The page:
Where Can I Buy Zima Alcohol ##BEST##
The beverage hit the market around 1994, and was an instant hit. We think of it like an alcoholic Crystal Pepsi. (Which, incidentally, is also back on shelves.) Fans would soak Jolly Ranchers and Skittles in the bottles for interesting fruity variations. Not that we would know. We just turned 21 yesterday.
where can i buy zima alcohol
The brand officially died in 2008 in the United States, but it never left Japan. According to MillerCoors, the brand still does extremely well there. The Citrusy clear alcoholic beverage is only 5% alcohol by volume.
It came in two versions. The first was clean, crisp, slightly tart, and high in alcohol. Then they reformulated it with more sugar and less alcohol. I drank the original (too) regularly, hated the reformulated sweet remake. Hope they bring back the original.
Zima means "winter" in many Slavic languages. It was launched nationally in the United States as Zima Clearmalt in 1993 after being test-marketed two years earlier in the cities of Nashville, Sacramento, and Syracuse. The lemon-lime drink was part of the "clear craze" of the 1990s that produced products such as Crystal Pepsi and Tab Clear. Early advertisements for Zima described it as a "truly unique alcohol beverage" and used the tagline "Zomething different".
Zima offered an alternative to the then-successful wine cooler category. Coors spent $50 million marketing Zima in its first year, persuading nearly half of American alcohol drinkers to try it. Brandweek magazine reported that at Zima's peak in 1994, 1.2 million barrels of the beverage were sold. It was originally popular among young women. Coors made its first attempt at attracting young men to the brand in 1995 by marketing Zima Gold (an amber-colored beverage that promised a "taste of bourbon"). The drink was unpopular and disappeared from store shelves within the year.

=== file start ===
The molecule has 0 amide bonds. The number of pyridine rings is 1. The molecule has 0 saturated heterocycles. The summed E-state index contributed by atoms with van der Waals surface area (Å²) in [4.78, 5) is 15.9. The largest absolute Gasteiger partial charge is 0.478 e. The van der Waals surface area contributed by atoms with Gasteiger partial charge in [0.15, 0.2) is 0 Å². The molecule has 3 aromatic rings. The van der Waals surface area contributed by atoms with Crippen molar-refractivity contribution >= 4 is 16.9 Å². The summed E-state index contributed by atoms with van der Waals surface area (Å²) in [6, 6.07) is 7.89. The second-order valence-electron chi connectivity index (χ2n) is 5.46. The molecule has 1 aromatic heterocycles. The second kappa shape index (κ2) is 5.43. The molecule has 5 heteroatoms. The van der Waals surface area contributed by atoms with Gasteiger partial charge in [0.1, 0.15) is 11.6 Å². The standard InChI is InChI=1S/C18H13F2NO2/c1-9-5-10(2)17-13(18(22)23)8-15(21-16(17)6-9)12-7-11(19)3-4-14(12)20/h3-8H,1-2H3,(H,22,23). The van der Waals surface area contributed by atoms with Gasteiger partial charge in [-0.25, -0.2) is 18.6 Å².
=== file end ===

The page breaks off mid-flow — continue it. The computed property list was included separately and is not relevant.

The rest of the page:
Coors believed that Zima would change the entire alcohol industry, and its advertising demonstrates this. The company spent upwards of $38 million to promote Zima when it launched in 1993, creating a video series and video game, and even becoming one of the first companies to promote a food product on the internet. According to Coors, approximately 70 percent of drinking-aged adults tried Zima in its first year of release, selling over 1.3 million barrels that year alone.
Before the advent of White Claw and Truly, Zima was the first clear alcoholic beverage. As such, its close resemblance to water made it incredibly easy for teenagers to slip the beverage past their unsuspecting parents. Further, as flavor, and thus scent, was lost in the filtration process, the beverage smelled nothing like beer, further allowing underage drinkers to go unchecked by police and parents alike.
As the return of Zima spreads 90s nostalgia to the masses, Zima aficionados must be aware that unlike our unfading memories of Zima, this national reintroduction of the alcoholic beverage will not last forever.
Chronic alcohol comsumption leads to cardiovascular diseases (e.g. hypertension, cardiomyopathy), pancreas damage, myopathies, osteoporosis, neurological and psychiatry diseases including fetal alcohol syndrome and addiction.
Alcohol-induced damage to the organism derives from its direct effect, in particular its metabolism and the substances produced thereof. The direct effect manifests itself mainly in changes to biological membranes and influencing their fluidity, potentially also by intercellular interactions with the possible alcohol-induced malnutrition caused by its effect on the epithelium of the small intestine.